Colorado’s Best Wild & Spontaneous Ales Blind Tasting Presented by On Tap Credit Union
Let’s get fun-ky, Colorado! Last week, we held the eighth installment of our Blind Tasting Series examining some of the best Wild & Spontaneous Ales from around the state. We received beers from 19 different breweries representing nine different counties. On hand evaluating were nine judges from all different parts of Colorado’s craft beer industry.
The Blind Tasting took place at Metro State University’s School of Hospitality in their special tasting classroom. Also on hand to taste alongside the judges were students from Metro’s Beers of the World class. Although the students’ scores were not included in the judging, they evaluated and shared their thoughts with the judges.
Now, Wild & Spontaneous Ales covers quite an array of beer styles (more on this later) but the focus is on beers that “are influenced by microbes other than traditional brewer’s yeasts,” according to the Beer Judge Certification Program (BJCP).
PorchDrinking’s Blind Tasting Series is proudly presented by On Tap Credit Union, providing banking solutions for Colorado, breweries and beer lovers alike.
Objective & Method
By conducting this as a Blind Tasting, we try to remove the biases and preconceived notions a judge may have about a brewery or beer. Beers are given a randomized number and numbers are changed for beers that advance a round.
Any and all sizes of breweries in Colorado were asked to submit if they had an ale that uses Brettanomyces, Saccharomyces, Sactobacillus, or Pediococcus yeasts and bacteria. Since this category is vast and styles can vary, our judges will be informed of the style they are tasting and judge aroma, appearance, and taste based on the style.
Since Wild & Spontaneous Ales covers a wide variety of styles, judges were given a subcategory the beer was in. These subcategories were: Brett Beer, Mixed Fermentation Sour, Wild Specialty Beer, Straight Sour, Flanders Red, or Lambic.
The Blind Tasting consisted of three rounds.
In the first round, each judge tried 11 or 12 of the 19 beers submitted. Beers were served together with other beers of the same subcategory. Judges scored the beers on appearance, aroma, taste, and overall. Judges were then asked if they wished for the beer to advance to the next round. Beers that received 60 percent or more Yes votes to advance or had a total score greater than one standard deviation from the mean were able to elevate to Round 2.
Of the 19 beers submitted, four moved on to the second round.
In the second round, all nine judges sampled all four of the beers at the same time and judges were told again of the subcategory the beer was in. Again, judges were asked if they thought the beer should advance to the final round. Beers that received at least 50 percent of the total votes moved on.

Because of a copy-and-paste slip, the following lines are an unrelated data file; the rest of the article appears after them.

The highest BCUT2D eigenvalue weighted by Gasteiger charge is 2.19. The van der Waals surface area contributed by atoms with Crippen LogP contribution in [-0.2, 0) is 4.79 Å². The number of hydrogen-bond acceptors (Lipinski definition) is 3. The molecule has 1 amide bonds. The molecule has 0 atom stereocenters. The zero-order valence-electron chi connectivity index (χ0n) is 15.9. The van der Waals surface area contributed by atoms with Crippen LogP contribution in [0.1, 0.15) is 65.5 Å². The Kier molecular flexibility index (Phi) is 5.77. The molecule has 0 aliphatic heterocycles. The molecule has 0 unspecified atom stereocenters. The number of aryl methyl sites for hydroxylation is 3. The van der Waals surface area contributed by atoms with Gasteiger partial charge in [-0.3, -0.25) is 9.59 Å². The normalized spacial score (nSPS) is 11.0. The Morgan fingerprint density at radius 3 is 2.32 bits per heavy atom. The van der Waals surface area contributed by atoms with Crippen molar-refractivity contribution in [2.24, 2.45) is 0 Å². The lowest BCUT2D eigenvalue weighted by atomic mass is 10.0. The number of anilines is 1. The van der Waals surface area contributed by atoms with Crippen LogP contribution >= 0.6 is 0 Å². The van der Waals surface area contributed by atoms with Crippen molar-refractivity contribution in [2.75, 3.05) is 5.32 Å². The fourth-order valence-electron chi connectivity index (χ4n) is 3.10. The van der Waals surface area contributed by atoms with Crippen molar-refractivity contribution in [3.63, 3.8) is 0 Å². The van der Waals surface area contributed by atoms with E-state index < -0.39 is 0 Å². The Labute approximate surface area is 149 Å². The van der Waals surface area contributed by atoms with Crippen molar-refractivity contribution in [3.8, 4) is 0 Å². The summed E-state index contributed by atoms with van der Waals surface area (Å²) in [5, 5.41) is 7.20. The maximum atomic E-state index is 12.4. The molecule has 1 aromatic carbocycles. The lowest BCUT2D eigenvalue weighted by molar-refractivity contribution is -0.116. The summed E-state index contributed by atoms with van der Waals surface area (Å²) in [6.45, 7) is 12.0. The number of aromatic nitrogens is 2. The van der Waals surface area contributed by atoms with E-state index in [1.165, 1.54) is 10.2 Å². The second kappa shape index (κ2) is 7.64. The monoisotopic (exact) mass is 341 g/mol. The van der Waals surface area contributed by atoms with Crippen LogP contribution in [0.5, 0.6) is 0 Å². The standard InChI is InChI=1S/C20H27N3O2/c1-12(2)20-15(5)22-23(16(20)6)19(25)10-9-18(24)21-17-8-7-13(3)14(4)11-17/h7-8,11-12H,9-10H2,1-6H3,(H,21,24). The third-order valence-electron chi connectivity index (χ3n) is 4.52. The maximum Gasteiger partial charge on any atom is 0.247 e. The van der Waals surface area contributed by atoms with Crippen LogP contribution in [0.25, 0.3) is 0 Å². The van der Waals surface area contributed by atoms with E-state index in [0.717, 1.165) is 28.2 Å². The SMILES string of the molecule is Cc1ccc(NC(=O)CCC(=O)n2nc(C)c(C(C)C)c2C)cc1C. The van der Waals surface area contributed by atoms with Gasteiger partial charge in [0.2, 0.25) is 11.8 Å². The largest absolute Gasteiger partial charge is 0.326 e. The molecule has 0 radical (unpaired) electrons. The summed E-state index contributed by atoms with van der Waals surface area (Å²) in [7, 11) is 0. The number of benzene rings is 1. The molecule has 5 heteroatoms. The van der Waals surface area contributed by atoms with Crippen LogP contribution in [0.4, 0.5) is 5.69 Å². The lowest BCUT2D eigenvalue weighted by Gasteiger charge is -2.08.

Of the four beers that made it to the second round, three advanced to the final round.
In Round 3, judges talked aloud and discussed which beer(s) they thought deserved Best In Show and which one(s) deserved Top Marks. After some discussion, a hand vote was taken.
In the end, one beer was awarded Best In Show.
The group of seven judges comes from different areas of the craft beer industry:
- Dev Adams, Advanced Cicerone
- Shawnee Adelson, Executive Director for the Colorado Brewers Guild
- Britt Antley, PorchDrinking Colorado Co-Editor
- Ali Benetka, Integration Consultant at Doozy Solutions
- John Frank, author of Beer Lover’s Colorado and Axios Denver Reporter
- Soren Nicholson, Colorado Brewery List Contributor
- Jennie Olson, Certified Cicerone & Senior Accountant at Denver Beer Co.
- Andy Parker, former Director of Innovation for Denver Beer Co.
- Katie Strain, Lecturer and Lab Manager of Brewery Operations at Metropolitan State University of Denver’s School of Hospitality
- TRVE Brewing (Denver, CO) | First and Last and Always (Wild Ale)
Denver’s TRVE Brewing, which recently announced it is opening a second taproom in the RiNo neighborhood, notched an Honorable Mention award with its Wild Ale, First and Last and Always. Judges noted its straw and hazy appearance, Brett aroma, and “complex, earthy, leathery, great.”
- Long Table Brewhouse (Denver, CO) | 5 On It (Sour Ale)
- Amalgam Brewing (Denver, CO) | Grand Tapestry (Lambic)
In the Top Marks category, two more Denver breweries came up big. First, is Park Hill’s Long Table Brew House. Their Sour Ale, 5 On It, has a “beautiful orange color,” that smells great and has a great first taste on the tongue.
Second, Amalgam Brewing’s Grand Tapestry also struck our judges’ fancy. One judge said, “Good sour nose, bright, under-ripe peach, granny smith apple skins, tart, effervescent. Tartness is balanced. Drinkable and pleasant.” Another judge mentioned it was a “Great beer and ode to Lambic.”
Best In Show
- Crooked Stave (Denver, CO) | Spon (Sour Ale)
The Best In Show winner for our Wild & Spontaneous Ales was Spon by Crooked Stave. Here are some of the judges’ tasting notes about Spon:
- “Bold sour, with nuanced layers”
- In regards to appearance, “Brilliant with a gold color”
- Aromas were “very tart, green apple, stone fruit”
- “A nice balance of sour and lemony citrus notes and funky fermentation notes.”
Crooked Stave has tasting rooms in Denver and Fort Collins.
The final Blind Tasting for 2023 will happen in early December and will focus on Barleywines.
Previous Blind Tasting Results
- June 2023 | Non-Adjunct Pale Ales
- April 2023 | Light Mexican Lagers
- December 2022 | Coffee Stouts
- October 2022 | Fresh Hop
- August 2022 | Pilsners
- April 2022 | Non-Adjunct Barrel-Aged Stouts
- October 2021 | Best Märzens